Acceptance: I have been pointed by several people to the reluctance of rural people in India to accept opinions and people from outside their community, and the fact that this cannot be overcome by training someone from the community as a doctor because almost inevitably the person thus trained will soon move to a city. Sustainable telemedicine solutions need a health care worker who is accepted by the community.

Q. What factors according to you contribute to the overall success or failure of telemedicine projects?
A. I am not familiar enough with the situation in India to answer this question in relation to India, so I shall answer it by examples from Germany and the USA:

Lack of standards: technical communications standards; standards for the representation of patient data.

Cost of technology (both in Germany and USA): in the USA this is offset by a national law (universal service) to use part of the charges for advanced telecommunications services to support underserved sections of the population.

Laws that prohibit or discourage some forms of telemedicine – licensure laws in the USA, reimbursement laws in Germany.

Lack of acceptance by health care workers because of disruption of established workflow processes – this is a familiar problem in IT development in general, not just in the health care domain.

This seems to be a list of factors that contribute to failure, but of course anything that overcomes these problems contributes to success. And there are several examples of people who have been instrumental for success by a very positive attitude towards a project or by being warm-hearted and dependable.

Q. What should be the government interventions, in terms of policy, regulations and financial support, in order to facilitate telemedicine based public healthcare delivery?
A. As regards the ground work issues discussed above, the government can support the development of solutions for the interoperability / EHR requirement and implement appropriate legislation; it can address the reimbursement issue by giving financial support for telemedicine infrastructure that can be used by individual health care workers (for example by doctors in private practice); it can address the problem of acceptance in rural communities by training women in the community as auxiliary health care workers who will remain in the community with their family.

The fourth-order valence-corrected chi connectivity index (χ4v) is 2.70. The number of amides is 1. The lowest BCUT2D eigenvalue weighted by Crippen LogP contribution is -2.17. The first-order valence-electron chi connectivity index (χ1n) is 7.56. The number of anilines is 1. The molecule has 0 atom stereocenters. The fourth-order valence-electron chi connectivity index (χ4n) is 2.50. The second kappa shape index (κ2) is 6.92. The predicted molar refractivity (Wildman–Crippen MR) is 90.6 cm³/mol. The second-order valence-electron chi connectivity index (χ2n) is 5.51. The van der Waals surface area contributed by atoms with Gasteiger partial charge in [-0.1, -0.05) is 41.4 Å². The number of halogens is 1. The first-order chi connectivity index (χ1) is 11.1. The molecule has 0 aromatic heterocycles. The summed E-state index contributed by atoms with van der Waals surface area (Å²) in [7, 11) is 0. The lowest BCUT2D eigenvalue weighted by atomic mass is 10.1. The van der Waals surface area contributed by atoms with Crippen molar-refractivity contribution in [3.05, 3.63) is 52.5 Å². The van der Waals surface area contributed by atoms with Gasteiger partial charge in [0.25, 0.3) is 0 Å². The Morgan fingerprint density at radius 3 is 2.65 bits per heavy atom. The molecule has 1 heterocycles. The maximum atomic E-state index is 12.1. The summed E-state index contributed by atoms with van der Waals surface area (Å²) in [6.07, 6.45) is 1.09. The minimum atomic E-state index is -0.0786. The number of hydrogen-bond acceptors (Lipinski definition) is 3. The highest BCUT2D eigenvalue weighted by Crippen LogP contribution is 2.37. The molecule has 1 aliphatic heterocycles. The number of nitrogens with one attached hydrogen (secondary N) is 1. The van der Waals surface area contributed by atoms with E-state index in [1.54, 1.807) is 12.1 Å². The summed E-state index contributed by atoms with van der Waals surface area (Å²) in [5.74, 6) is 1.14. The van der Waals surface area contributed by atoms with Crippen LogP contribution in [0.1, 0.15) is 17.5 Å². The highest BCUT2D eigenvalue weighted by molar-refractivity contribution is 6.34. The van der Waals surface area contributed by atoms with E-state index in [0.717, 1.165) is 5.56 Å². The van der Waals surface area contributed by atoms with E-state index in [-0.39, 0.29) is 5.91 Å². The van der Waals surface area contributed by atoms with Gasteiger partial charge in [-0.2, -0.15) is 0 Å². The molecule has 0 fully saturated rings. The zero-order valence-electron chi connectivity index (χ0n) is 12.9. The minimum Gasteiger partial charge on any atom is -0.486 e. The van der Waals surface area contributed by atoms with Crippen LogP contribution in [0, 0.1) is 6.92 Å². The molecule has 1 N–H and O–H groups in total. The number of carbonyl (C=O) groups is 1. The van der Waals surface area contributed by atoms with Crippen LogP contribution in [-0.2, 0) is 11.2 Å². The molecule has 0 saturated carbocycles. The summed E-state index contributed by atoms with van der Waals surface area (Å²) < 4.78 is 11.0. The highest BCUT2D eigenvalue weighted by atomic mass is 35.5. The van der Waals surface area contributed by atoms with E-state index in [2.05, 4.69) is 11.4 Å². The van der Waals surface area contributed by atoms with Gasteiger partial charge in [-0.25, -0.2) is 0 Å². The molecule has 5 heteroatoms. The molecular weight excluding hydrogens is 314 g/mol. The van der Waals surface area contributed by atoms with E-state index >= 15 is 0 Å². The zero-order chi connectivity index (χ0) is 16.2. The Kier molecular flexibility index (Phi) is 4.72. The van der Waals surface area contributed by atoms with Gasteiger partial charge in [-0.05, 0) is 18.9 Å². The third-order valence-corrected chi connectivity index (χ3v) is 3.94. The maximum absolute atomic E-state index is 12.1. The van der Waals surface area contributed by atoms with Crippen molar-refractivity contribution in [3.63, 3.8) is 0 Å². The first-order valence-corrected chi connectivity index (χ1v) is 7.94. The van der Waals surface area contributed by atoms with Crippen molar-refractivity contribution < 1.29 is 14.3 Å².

Q. Please share with us some insights and new learnings you may have received, during your stay in India on telemedicine projects undertaken by public and private sectors in India.
A. In the first six weeks of this year, I had conversations with many people all over India, from both the public and private sectors, about telemedicine in India, and discussions about possible ways forward. I have not yet had time to follow up all this information, so cannot claim to have a balanced view and shall limit myself to one observation:

I am very impressed by reports on the Aravind Eye Hospital, including its sustainable non-profit business model, which supports 70% of the patients with the fees of the other 30%. At first sight I took this to be just a successful telemedicine project; on closer inspection I found telemedicine came in at a fairly late stage, as a means of screening people in their communities for oncoming blindness in order to get them to the hospital if (and only if) they needed an operation; before that, the founder had, among other things, worked out a process which makes maximum use of the few available ophthalmologists by having all steps that do not require this qualification done by other workers. Maybe this is a good illustration of the fact that, for a telemedicine project to be successful, usually a lot of thought and work has to go into many facets; so mature ventures, in which many problems have already been solved, can be particularly good candidates for applying telemedicine.

Finally, I would like to thank all the people who shared their time and insights with me, and stress that I am a beginner as regards familiarity with telemedicine in India. If I have misunderstood anything, I shall be very grateful to anyone who enlightens me.